California town fights state order to chlorinate drinking water

Officials in charge of the largest unchlorinated drinking water treatment system in California filed legal documents Monday against a state order to chlorinate the water.

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November 29, 2001 -- Under a rarely-used California Safe Drinking Water Act provision, the City of Lodi filed in Superior Court for a writ of mandate to have the court review a state health department compliance order which requires that continuous chlorination be initiated.

The state ordered Lodi water officials to chlorinate after rising numbers of total coliform bacteria were found in samples. In February 1998, the city had positive tests for coliform bacteria in 6.1 percent of its samples, which is over the state limit of 5 percent, according to a report in the Lodi News-Sentinel newspaper. If the Oct. 25 order survives the court challenge, Lodi must comply by Jan. 1.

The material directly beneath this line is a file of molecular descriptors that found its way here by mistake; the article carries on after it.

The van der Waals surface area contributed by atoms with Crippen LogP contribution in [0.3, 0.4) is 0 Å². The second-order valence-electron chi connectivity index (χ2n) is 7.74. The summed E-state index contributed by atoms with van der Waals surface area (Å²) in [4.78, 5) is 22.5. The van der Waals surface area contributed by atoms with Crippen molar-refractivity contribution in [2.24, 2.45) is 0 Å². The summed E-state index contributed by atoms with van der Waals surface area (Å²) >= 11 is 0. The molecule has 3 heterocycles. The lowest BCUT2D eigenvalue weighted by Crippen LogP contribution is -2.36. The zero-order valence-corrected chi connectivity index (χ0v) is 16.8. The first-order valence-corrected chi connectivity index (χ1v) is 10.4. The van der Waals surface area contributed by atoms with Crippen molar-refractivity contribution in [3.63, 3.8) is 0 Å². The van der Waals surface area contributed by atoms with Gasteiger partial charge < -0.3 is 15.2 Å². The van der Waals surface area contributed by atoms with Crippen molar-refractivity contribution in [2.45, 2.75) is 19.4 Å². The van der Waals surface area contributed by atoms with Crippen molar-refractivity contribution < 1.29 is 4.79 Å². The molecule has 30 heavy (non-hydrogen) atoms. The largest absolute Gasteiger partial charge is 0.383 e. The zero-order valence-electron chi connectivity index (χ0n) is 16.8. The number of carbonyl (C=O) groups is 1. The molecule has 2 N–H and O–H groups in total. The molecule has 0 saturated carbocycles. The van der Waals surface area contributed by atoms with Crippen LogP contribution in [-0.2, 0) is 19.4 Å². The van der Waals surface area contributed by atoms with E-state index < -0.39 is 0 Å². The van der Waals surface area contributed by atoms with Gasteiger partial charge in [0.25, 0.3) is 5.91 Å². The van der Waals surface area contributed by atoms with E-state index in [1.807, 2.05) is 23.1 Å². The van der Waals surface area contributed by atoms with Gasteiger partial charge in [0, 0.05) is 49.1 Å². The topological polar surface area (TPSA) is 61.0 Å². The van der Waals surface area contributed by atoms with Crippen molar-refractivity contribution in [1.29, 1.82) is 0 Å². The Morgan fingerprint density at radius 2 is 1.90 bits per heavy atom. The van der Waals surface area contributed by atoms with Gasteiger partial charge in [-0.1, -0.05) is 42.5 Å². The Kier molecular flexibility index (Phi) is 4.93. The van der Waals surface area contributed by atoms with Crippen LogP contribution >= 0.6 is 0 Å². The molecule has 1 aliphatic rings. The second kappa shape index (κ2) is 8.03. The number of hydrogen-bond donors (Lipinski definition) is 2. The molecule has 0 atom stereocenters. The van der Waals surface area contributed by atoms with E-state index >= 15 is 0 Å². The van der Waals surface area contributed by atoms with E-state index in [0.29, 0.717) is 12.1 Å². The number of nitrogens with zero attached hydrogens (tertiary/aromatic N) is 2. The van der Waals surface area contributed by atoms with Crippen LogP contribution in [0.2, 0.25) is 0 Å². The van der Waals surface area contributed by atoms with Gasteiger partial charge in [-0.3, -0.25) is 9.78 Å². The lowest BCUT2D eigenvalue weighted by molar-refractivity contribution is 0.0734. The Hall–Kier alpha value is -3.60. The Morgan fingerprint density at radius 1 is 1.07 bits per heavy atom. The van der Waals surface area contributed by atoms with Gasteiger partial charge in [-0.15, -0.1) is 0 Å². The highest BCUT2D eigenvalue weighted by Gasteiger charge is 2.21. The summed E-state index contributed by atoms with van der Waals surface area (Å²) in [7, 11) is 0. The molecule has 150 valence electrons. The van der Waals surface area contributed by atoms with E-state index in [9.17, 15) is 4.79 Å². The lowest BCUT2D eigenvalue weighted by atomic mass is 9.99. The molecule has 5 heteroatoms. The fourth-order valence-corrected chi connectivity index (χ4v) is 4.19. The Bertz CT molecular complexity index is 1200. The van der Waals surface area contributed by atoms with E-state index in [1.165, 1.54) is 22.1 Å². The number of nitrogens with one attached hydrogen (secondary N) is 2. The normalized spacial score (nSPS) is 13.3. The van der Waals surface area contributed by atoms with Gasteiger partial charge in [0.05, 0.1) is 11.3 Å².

But the city does not want to chlorinate because of its cost and the taste. They maintain that the water is safe and has not had a bacterial violation since February of 1998.

The Lodi City Council has suggested a compromise involving temporary chlorination for three months, but officials have said they are not sure the state would allow them to stop once they start chlorinating. The city already adds chlorine on an as-needed basis, the Lodi News-Sentinel reported, but full-time chlorination may cost as much as $100,000 per year. Officials also object to continuous chlorination because it might interfere with kidney dialysis machines and would be unsafe for fish tanks.

A hearing likely won't be held until after Jan. 1.

More information on the order is available from the Lodi News-Sentinel web site at

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